DISCLOSURE: Noelle Copeland RDH is an Oral Care Specialist and Dental Consultant who provides content for Brilliant Oral Care and Baby Buddy.
Oral Thrush can happen when the normal candida fungus that lives in the mouth gets imbalanced and then proliferates into an infection. Thrush presents as white, thick patches on the tongue, gums, and tissues that won’t rub off. Fungus and bacteria live in the oral environment naturally and usually stay pretty balanced, both contributing to the overall health of the mouth and its micro environments. When negatively affecting external stimuli become ingested, side effects can tip the balance of this ecosystem. Read on to learn about some of the triggers that can lead to thrush.
- Weakened Immune system
When the immune system is compromised, either purposefully or unintentionally, the reaction and ability of the body’s immune cells are slowed or altered completely. This allows seemingly regular shifts in balance to become more difficult to redirect. Small overgrowths of fungi in the mouth can then lead to dysbiosis. Dysbiosis can happen in the gut microbiome, urogenital microbiome, and the skin’s microbiome simultaneously.
- Chemotherapy and radiation
Chemo and radiation therapies target cancer cells, but these therapies also affect normal healthy cells in the process. When the health-promoting cells are killed at the same time as the cancer-promoting cells, the immune system is vulnerable. This is a form of intentionally weakening the immune system in the hopes of destroying all the cancer-causing cells while preserving some of the immune cells.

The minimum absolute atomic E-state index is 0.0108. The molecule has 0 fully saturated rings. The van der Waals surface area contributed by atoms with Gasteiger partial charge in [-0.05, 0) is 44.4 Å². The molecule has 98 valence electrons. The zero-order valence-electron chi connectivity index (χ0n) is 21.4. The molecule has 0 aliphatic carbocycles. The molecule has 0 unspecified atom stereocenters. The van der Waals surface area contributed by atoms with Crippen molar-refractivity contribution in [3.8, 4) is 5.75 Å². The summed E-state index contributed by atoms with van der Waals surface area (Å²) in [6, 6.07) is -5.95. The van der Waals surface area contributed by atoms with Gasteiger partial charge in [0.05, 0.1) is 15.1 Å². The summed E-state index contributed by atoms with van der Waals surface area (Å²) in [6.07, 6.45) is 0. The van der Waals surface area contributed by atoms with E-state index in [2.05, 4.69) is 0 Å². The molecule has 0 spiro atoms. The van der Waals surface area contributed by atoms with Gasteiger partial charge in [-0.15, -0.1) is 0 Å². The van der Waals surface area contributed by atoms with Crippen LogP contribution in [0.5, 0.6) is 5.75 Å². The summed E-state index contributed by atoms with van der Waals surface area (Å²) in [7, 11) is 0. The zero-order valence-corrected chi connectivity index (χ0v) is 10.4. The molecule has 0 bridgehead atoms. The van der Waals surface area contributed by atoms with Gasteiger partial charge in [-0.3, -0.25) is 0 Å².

- Regular corticosteroid use
Steroids disrupt the natural balance of microorganisms in the mouth, especially inhaled steroids like albuterol. Inhalers can lower the immune system in the mouth and the throat, contributing to an overgrowth of fungi leading to thrush.
- Denture wearers
Denture wearers are especially prone to thrush because the denture itself can trap and harbor the fungus that causes thrush. Dentures need to be removed at night to allow the tissues of the mouth to breathe. Dentures also need to be regularly cleaned, brushed, and soaked to help remove the pathogens that can lead to infections in the mouth tissues.
Since sugar helps candida (thrush) grow, people with diabetes are innately prone to suffering from thrush and angular cheilitis. High levels of sugar in the blood also mean high levels of sugar in the saliva, sweat, and urine. With high sugar levels in these systems, yeast can overgrow and become a candida infection more rapidly and more often than what non-diabetics experience. Most diabetics struggle with xerostomia or dry mouth due to the effects of diabetes itself and the medications they take. When there isn’t enough saliva in the mouth to flush the tissues and move around the fluids, plaque accumulates and harbors the bacteria and fungi that lead to oral candidiasis.
- Antibiotic use
Antibiotics have a direct link to the overgrowth of yeast within the body. Antibiotics destroy the bacteria that help to prevent candida from getting out of control. Sometimes a single course of a broad-spectrum antibiotic can wipe out the beneficial gut flora, including the balance of the oral microbiome that helps to prevent things like thrush. Other times, the overuse or chronic usage of antibiotics has the most damming effect on the body’s ability to fight infections.